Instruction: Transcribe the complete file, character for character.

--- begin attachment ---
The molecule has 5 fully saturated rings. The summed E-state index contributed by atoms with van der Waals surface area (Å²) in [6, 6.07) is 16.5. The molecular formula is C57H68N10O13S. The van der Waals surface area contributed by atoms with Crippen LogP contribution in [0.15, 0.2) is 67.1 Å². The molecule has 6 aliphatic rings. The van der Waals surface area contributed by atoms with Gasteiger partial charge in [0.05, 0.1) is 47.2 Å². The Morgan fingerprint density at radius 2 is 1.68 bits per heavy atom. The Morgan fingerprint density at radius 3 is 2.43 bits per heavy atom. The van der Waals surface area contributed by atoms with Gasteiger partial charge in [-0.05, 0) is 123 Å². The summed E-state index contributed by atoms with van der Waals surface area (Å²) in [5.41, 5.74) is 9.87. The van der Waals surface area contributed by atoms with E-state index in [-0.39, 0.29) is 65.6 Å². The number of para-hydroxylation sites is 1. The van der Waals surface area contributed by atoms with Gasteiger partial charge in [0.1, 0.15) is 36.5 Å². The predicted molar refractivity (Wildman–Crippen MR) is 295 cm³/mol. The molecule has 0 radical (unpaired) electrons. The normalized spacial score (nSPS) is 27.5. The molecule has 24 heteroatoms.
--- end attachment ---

The molecule has 5 fully saturated rings. The summed E-state index contributed by atoms with van der Waals surface area (Å²) in [6, 6.07) is 16.5. The molecular formula is C57H68N10O13S. The van der Waals surface area contributed by atoms with Crippen LogP contribution in [0.15, 0.2) is 67.1 Å². The molecule has 6 aliphatic rings. The van der Waals surface area contributed by atoms with Gasteiger partial charge in [0.05, 0.1) is 47.2 Å². The Morgan fingerprint density at radius 2 is 1.68 bits per heavy atom. The Morgan fingerprint density at radius 3 is 2.43 bits per heavy atom. The van der Waals surface area contributed by atoms with Gasteiger partial charge in [-0.05, 0) is 123 Å². The summed E-state index contributed by atoms with van der Waals surface area (Å²) in [5.41, 5.74) is 9.87. The van der Waals surface area contributed by atoms with E-state index in [-0.39, 0.29) is 65.6 Å². The number of para-hydroxylation sites is 1. The van der Waals surface area contributed by atoms with Gasteiger partial charge in [0.1, 0.15) is 36.5 Å². The predicted molar refractivity (Wildman–Crippen MR) is 295 cm³/mol. The molecule has 0 radical (unpaired) electrons. The normalized spacial score (nSPS) is 27.5. The molecule has 24 heteroatoms.